Jim and Ann Orr Massachusetts General Hospital Research Scholar, J. Keith Joung, MD, PhD
Engineering Genes to Understand and Treat Disease
J. Keith Joung, MD, PhD, likes to tinker with things to get them to work. Deep down, he’s an engineer at heart. His challenge is to figure out how — at the cellular level — researchers can engineer genes to improve the study and treatment of disease.
Jim and Ann Orr Research Scholar,
J. Keith Joung, MD
Dr. Joung went to medical school because he wanted to help patients. Along the way, he learned that through research he could find cures for disease. Today, he focuses his research on technologies that can be used to treat a wide variety of diseases. Fortunately, Dr. Joung is in the best place to do just that.
Massachusetts General Hospital has the largest hospital-based biomedical research program in the United States and attracts many of the world’s brightest medical researchers. But in today’s climate of tight funding, mid-career scientists, like Dr. Joung, find themselves faced with a dilemma. They cannot pursue projects with unknown outcomes that promise bold advances simply because many funders want to invest in ideas that are easier to prove.
With support from the Jim and Ann Orr MGH Research Scholar Award, Dr. Joung has been given the freedom to chase the big ideas. The MGH Research Scholars Program is helping scientists perform research that challenges the field to think about disease in new ways. One of the first couples to step forward to support the scholars program, Jim and Ann Orr, donated $500,000. Mr. Orr says he hopes his family’s gift will encourage others to support these promising scientists.
He understands great science requires creative exploration. “A series of questions gets asked, and another set of questions gets asked that takes the research down a different path, and, I think, that’s very exciting,” Mr. Orr says.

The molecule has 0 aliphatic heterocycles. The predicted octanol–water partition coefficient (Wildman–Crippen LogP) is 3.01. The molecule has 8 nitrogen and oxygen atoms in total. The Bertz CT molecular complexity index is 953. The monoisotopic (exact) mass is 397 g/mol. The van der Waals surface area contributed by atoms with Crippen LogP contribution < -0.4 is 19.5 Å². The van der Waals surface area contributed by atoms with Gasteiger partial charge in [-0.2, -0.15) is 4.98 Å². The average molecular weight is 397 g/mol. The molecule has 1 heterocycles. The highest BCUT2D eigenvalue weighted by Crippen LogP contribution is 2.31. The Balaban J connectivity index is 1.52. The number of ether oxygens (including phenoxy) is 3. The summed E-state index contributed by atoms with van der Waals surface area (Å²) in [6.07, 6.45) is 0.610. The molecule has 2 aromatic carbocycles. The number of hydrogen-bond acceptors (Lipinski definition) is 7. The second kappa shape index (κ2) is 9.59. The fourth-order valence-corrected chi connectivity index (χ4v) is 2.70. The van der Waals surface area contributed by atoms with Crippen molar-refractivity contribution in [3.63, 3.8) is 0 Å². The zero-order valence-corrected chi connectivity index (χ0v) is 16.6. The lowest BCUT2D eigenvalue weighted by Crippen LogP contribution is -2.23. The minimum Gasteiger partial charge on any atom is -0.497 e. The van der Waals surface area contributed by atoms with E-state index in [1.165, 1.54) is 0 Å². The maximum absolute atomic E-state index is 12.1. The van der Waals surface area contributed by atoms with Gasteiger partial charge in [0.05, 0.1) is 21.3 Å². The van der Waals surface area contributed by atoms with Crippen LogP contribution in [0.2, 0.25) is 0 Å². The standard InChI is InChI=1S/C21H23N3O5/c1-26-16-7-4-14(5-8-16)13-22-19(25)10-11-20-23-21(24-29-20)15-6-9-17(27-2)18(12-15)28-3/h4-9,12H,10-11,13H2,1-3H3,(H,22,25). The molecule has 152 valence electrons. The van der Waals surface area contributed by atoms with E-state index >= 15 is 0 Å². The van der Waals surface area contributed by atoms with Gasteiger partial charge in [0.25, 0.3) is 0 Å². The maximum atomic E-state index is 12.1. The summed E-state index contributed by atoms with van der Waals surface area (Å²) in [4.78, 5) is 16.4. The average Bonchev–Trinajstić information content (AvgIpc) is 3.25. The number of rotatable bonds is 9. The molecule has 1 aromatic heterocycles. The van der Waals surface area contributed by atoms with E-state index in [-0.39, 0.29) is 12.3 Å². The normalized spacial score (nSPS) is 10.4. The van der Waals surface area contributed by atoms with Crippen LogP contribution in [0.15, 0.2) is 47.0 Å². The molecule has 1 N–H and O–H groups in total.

Engineering Tools with the Goal of Curing Disease
Dr. Joung works with zinc-finger nucleases, which are man-made proteins that have two functions. First, zinc-fingers act like keys. Just as the notches in the key to your front door exactly fit that lock, researchers, like Dr. Joung, are trying to engineer zinc-fingers to recognize particular DNA sequences within genes that cause disease. The better the key fits, the better the potential outcome for patients.
Secondly, the nuclease, an enzyme attached to the zinc-finger, acts like a pair of scissors. The nuclease cuts DNA, which allows researchers to use the body’s normal repair processes to correct mutations in genes that cause disease. Dr. Joung’s lab is developing zinc-finger nucleases that might be used to study and treat diseases like cystic fibrosis and sickle cell anemia.
The promise of Dr. Joung’s work goes beyond any one disease. His lab has spent the past few years developing methods and making materials publicly available to academic researchers who want to create their own zinc-fingers to further their research.
At Mass General there are many possibilities for collaboration, due to the breadth of research carried out here. Dr. Joung has an ongoing collaboration with Randall T. Peterson, PhD, the Charles and Ann Sanders MGH Research Scholar, who is using zinc-fingers in zebrafish to model human diseases, including schizophrenia and Alzheimer’s disease.
For information about how you can support the Research Scholars Program, please contact the Mass General Development Office at 617-726-2200
A Critical Time to Support the Best of the Best
Dr. Joung began his work with zinc-finger nucleases in 1998. He says the field today is more exciting than ever. He plans to use the Jim and Ann Orr MGH Research Scholar Award to expand his research and develop new tools to introduce mutations into genes, and, of course, continue to improve zinc-fingers.
“I am very appreciative that Jim and Ann Orr have the foresight to fund high-risk transformative research and trust that MGH and we will use the money well,” Dr. Joung says.
Competition for the awards is intense. During the program’s inaugural year, more than 115 researchers applied. Five researchers, the best of the best, including Dr. Joung, who is associate chief for Research in Mass General Pathology, were named MGH Research Scholars.
“Dr. Joung’s work, particularly his efforts to make information on how to create zinc-finger nucleases publicly available, has helped many scientists. He understands the scientific community is larger than any single person or research group, and, together, we can answer the major questions of the day,” says Bruce Walker, MD, acclaimed physician-researcher and co-chair of Mass General’s Research Scholars Award Committee.
For information about how you can support the Research Scholars Program, please contact the Mass General Development Office at 617-726-2200.